The one word you need to remember with minimalism is…simplicity. You want to keep your image as simple as possible. Find a place with a minimum of distraction and set up your portrait photoshoot. Use the following tips to help:
Tip One: Create a Composition
Once you’ve eliminated the distractions, you can start adding back in composition rules to create a memorable image. You’ll most definitely want to incorporate the rule of thirds, as well as leaving space for your child to look into.
Using a shallow depth of field is a good way to eliminate distractions in the background, putting the focus on your lovely child. Ensure that you have clear focus on the eyes (or your chosen focal point).
As a bonus, a shallow depth of field (with a larger aperture) lets you use a faster shutter speed, so you can let your kids move around a bit for some more candid images.
Tip Two: Use Color
When you’re eliminating everything “interesting” about a photo to create a minimalist portrait, you might need to add back in some interest. One method commonly used is to add a splash of color – with clothing, a hat, a scarf, etc. An alternative when your child is against a colorful background is to embrace white or a lack of color.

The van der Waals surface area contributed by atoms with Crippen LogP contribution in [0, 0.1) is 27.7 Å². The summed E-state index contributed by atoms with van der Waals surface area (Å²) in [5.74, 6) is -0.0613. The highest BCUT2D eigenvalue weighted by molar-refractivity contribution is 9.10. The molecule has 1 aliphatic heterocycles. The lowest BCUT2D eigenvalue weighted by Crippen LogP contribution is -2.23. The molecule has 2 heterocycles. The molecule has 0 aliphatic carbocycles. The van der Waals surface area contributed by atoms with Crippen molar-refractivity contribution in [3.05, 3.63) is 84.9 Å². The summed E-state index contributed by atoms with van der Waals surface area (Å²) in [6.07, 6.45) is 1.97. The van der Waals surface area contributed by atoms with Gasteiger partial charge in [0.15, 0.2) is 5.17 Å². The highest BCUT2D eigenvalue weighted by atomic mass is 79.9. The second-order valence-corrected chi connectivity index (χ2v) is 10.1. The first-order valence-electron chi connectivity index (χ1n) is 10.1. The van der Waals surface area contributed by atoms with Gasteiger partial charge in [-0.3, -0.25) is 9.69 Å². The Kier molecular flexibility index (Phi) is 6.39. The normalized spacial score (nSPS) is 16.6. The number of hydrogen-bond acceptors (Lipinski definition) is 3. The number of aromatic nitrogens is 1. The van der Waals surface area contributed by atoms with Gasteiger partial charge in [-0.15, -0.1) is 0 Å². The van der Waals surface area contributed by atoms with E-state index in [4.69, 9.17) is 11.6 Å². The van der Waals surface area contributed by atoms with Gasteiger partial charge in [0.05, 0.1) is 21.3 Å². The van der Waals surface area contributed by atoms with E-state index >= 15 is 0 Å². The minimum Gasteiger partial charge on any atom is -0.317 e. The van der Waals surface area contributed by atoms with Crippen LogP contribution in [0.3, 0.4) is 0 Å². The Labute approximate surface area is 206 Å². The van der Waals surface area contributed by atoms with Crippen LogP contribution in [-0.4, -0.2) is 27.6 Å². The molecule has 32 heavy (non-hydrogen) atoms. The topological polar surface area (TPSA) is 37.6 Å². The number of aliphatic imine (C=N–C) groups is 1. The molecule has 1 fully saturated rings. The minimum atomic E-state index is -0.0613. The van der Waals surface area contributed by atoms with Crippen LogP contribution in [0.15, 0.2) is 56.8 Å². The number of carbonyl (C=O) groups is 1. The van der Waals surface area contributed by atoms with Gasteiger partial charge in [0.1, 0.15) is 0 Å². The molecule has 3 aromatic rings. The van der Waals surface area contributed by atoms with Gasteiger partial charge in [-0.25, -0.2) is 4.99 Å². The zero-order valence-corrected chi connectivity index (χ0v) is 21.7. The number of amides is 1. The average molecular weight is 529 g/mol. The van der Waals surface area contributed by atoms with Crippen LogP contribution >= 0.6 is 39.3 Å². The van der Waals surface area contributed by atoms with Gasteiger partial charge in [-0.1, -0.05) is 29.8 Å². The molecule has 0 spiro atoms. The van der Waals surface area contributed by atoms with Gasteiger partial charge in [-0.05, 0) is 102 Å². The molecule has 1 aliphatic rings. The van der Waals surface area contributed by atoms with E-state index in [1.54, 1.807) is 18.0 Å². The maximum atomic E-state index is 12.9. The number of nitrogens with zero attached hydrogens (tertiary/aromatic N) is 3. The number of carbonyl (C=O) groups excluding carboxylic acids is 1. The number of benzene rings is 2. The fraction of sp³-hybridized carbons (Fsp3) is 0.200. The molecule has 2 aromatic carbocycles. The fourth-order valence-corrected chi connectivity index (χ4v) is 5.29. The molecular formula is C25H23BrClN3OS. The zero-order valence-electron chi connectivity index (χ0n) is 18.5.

Tip Three: Incorporate More Composition Tricks
The simpler the image, the more tricks you’ll have to pull out of your bag to ensure that you create something memorable. You can use leading lines, natural framing, get in close, camera tilt, contrast, and the golden rule to try to create a dynamic combination of compositional tips for an unforgettable final product.
Tip Four: Create a Story
Have fun working with your child to create a story or narrative about their life – you could even go as far as to create a whole new narrative (or story), you just need some inspiration. You might not see the story until you’re halfway through your photoshoot, but it’s something to think about.
It can be really hard to embrace minimalist photography, particularly when it comes to children’s portraits, but once you do you’ll have a unique opportunity to “see” various compositional elements as you add them to your image.